Alternate Names: Fire Clay
'Fireclay' is a generic term that in the simplest terms refers to a refractory clay (one which can be fired to a high temperature without deforming or melting). Typically fireclays are plastic and have significant iron impurities. Light duty fireclays have a PCE of about 27 and super duty materials can melt as as high as cone 32.
The obvious use for fireclays is to make bricks and shapes for the structural elements in kilns and furnaces. These clay can be mixed with other materials to introduce air space in increase the insulating value of the product.
Fireclays are useful in many types of ceramics including brick, certain types of tile and sculpture and pottery clays. They impart plasticity and particle size distribution to the body and counter the early melting of any low temperature clays in the mix. For vitreous fireclay based bodies, considerable feldspar content is necessary.
Hundreds of different kinds of fireclays are available. However they are not normally interchangeable in body recipes since they vary drastically in plasticity, particle size, fired color, thermal expansion, and mineralogy.
This is a Lincoln 60 fireclay drying disk (that has been fired to cone 10R). It has near zero-porosity and is dense and very strong. It is like a stoneware clay, quite vitreous.
Fired from cone 8-11 and 10 reduction (bottom to top).
Fired to cone 10R (top) and 7,8,9,10 oxidation (from bottom to top).
These are FireRed, a red fireclay. The top bar on each is cone 10R, the next one down in 10 oxidation. The third one down is cone 8 where the red color is holding.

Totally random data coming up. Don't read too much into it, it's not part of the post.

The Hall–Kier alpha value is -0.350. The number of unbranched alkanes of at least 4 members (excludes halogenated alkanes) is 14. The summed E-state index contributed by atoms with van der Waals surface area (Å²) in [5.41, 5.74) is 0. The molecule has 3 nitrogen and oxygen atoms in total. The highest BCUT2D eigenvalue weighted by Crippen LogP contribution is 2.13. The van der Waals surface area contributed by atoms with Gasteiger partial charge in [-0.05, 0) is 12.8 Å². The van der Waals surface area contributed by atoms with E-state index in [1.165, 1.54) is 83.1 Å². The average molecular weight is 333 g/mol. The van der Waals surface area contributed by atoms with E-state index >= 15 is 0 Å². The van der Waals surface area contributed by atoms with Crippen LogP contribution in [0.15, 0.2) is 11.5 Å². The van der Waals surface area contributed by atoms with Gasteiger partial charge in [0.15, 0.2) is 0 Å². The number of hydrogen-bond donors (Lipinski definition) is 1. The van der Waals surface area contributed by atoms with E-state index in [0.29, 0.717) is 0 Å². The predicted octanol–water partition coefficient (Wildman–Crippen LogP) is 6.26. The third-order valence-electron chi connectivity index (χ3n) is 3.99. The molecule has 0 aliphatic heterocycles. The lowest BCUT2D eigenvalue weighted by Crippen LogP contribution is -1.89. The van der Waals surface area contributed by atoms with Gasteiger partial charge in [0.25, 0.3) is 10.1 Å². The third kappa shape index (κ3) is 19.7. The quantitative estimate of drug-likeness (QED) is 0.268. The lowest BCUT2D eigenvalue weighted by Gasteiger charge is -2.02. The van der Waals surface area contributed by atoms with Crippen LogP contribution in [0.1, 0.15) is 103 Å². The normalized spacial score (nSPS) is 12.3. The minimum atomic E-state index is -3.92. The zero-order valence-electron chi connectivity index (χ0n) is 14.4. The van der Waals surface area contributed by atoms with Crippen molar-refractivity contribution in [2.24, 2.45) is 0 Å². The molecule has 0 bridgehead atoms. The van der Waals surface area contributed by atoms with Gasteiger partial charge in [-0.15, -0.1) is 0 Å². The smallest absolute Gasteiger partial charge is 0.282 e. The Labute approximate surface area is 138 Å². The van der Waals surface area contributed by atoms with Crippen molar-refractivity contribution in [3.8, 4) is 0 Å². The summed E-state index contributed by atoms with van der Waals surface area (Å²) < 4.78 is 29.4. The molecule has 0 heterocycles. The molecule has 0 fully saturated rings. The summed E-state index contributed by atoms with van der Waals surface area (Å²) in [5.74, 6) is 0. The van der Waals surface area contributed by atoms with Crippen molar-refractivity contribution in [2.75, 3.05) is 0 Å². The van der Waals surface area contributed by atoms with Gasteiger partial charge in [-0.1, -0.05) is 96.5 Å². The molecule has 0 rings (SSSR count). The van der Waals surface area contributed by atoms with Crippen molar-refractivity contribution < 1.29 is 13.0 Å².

Cone 10 reduction (top), cone 10 down to 6 oxidation below that (top to bottom).
Cone 6 to 10 oxidation (top to bottom) fired shrinkage and porosity testing bars.
This is a Hawthorne Fireclay sample from 1997, these test bars are made to measure fired shrinkage and porosity. Top bar: Cone 10R. Proceeding down from there is cone 11, 10, 8, etc. Drying shrinkage is 4.5%. Firing shrinkage is about 8% at cone 11 going down to 7% at cone 6, it is thus very stable across a wide range. Porosity is likewise, 3% at cone 11 slowly rising to 5% by cone 6. So this material is already fairly vitreous by cone 6 yet still stable at cone 11.
Plainsman FireRed fireclay fired to cone 10R. This shows the effect of reduction where the body is exposed to the kiln atmosphere (very dark burning) and where it is not (inner foot ring).
Out Bound Links
Overview of quartz hazards in the ceramic industry and process
Pyrometric Cone Equivalent A measure of how refractory a material is. The measure is done by making a small cone from the material and firing it till it bends. A typical stoneware clay body, for example, might have a PCE of cone 20.
A refractory naturally occurring secondary clay. Fireclays are refractory because they contain high concentrations of Al2O3 and low concentrations of fluxes (like Na2O, K2O, CaO, MgO). Kaolins actually qualify as a super-duty fireclay because they contain almost no fluxing oxides (and are thus very ...
In Bound Links
Hawthorne Fireclay, Hawthorn, HAWTHORN 35m
Idaho I Fireclay, A.P. Green Idaho 1
Idaho II Fireclay, A.P. Green Idaho 2
Maryland Ball/Stoneware Clay
AP Green, A.P., A. P., APG Fire, APGFC
Red Mesa Clay, Vista Red